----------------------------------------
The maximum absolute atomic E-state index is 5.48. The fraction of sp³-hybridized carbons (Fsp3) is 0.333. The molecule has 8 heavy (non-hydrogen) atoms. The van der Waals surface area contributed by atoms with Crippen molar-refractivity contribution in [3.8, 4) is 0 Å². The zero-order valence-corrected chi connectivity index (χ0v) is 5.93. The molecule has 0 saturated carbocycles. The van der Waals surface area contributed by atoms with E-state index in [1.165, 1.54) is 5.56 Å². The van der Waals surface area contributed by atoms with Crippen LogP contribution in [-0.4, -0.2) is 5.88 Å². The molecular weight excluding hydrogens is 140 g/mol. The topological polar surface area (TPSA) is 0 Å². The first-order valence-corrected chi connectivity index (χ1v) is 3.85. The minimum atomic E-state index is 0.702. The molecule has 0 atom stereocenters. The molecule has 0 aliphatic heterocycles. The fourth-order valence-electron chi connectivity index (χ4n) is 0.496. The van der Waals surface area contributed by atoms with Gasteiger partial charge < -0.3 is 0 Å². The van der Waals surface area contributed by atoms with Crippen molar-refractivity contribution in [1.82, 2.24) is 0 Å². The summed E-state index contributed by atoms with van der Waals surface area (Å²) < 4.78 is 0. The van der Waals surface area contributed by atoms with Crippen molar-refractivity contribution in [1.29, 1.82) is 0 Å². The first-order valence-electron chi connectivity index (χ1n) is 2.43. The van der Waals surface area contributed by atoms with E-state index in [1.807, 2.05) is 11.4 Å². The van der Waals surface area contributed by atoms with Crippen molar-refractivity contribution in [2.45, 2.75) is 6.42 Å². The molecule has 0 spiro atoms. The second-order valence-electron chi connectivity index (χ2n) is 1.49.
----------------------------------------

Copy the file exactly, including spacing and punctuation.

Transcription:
The maximum absolute atomic E-state index is 5.48. The fraction of sp³-hybridized carbons (Fsp3) is 0.333. The molecule has 8 heavy (non-hydrogen) atoms. The van der Waals surface area contributed by atoms with Crippen molar-refractivity contribution in [3.8, 4) is 0 Å². The zero-order valence-corrected chi connectivity index (χ0v) is 5.93. The molecule has 0 saturated carbocycles. The van der Waals surface area contributed by atoms with E-state index in [1.165, 1.54) is 5.56 Å². The van der Waals surface area contributed by atoms with Crippen LogP contribution in [-0.4, -0.2) is 5.88 Å². The molecular weight excluding hydrogens is 140 g/mol. The topological polar surface area (TPSA) is 0 Å². The first-order valence-corrected chi connectivity index (χ1v) is 3.85. The minimum atomic E-state index is 0.702. The molecule has 0 atom stereocenters. The molecule has 0 aliphatic heterocycles. The fourth-order valence-electron chi connectivity index (χ4n) is 0.496. The van der Waals surface area contributed by atoms with Gasteiger partial charge < -0.3 is 0 Å². The van der Waals surface area contributed by atoms with Crippen molar-refractivity contribution in [1.82, 2.24) is 0 Å². The summed E-state index contributed by atoms with van der Waals surface area (Å²) < 4.78 is 0. The van der Waals surface area contributed by atoms with Crippen molar-refractivity contribution in [1.29, 1.82) is 0 Å². The first-order valence-electron chi connectivity index (χ1n) is 2.43. The van der Waals surface area contributed by atoms with E-state index in [1.807, 2.05) is 11.4 Å². The van der Waals surface area contributed by atoms with Crippen molar-refractivity contribution in [2.45, 2.75) is 6.42 Å². The molecule has 0 spiro atoms. The second-order valence-electron chi connectivity index (χ2n) is 1.49.